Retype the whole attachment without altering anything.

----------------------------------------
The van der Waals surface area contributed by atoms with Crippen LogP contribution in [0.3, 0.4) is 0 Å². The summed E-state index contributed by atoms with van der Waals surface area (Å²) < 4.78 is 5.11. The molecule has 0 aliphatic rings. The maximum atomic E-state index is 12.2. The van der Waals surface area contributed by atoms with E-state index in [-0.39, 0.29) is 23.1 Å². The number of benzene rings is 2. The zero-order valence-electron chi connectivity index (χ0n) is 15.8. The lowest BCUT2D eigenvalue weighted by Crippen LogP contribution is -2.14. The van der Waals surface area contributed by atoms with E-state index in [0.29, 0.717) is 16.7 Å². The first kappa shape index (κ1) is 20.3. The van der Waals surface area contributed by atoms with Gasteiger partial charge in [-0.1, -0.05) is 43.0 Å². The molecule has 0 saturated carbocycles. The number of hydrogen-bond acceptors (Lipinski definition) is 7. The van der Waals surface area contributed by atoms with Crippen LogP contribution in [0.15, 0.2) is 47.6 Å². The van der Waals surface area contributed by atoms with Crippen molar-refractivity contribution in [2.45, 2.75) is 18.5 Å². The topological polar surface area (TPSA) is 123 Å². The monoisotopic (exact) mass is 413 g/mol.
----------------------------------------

The van der Waals surface area contributed by atoms with Crippen LogP contribution in [0.3, 0.4) is 0 Å². The summed E-state index contributed by atoms with van der Waals surface area (Å²) < 4.78 is 5.11. The molecule has 0 aliphatic rings. The maximum atomic E-state index is 12.2. The van der Waals surface area contributed by atoms with E-state index in [-0.39, 0.29) is 23.1 Å². The number of benzene rings is 2. The zero-order valence-electron chi connectivity index (χ0n) is 15.8. The lowest BCUT2D eigenvalue weighted by Crippen LogP contribution is -2.14. The van der Waals surface area contributed by atoms with E-state index in [0.29, 0.717) is 16.7 Å². The first kappa shape index (κ1) is 20.3. The van der Waals surface area contributed by atoms with Gasteiger partial charge in [-0.1, -0.05) is 43.0 Å². The molecule has 0 saturated carbocycles. The number of hydrogen-bond acceptors (Lipinski definition) is 7. The van der Waals surface area contributed by atoms with Crippen LogP contribution in [0.15, 0.2) is 47.6 Å². The van der Waals surface area contributed by atoms with Crippen molar-refractivity contribution in [2.45, 2.75) is 18.5 Å². The topological polar surface area (TPSA) is 123 Å². The monoisotopic (exact) mass is 413 g/mol.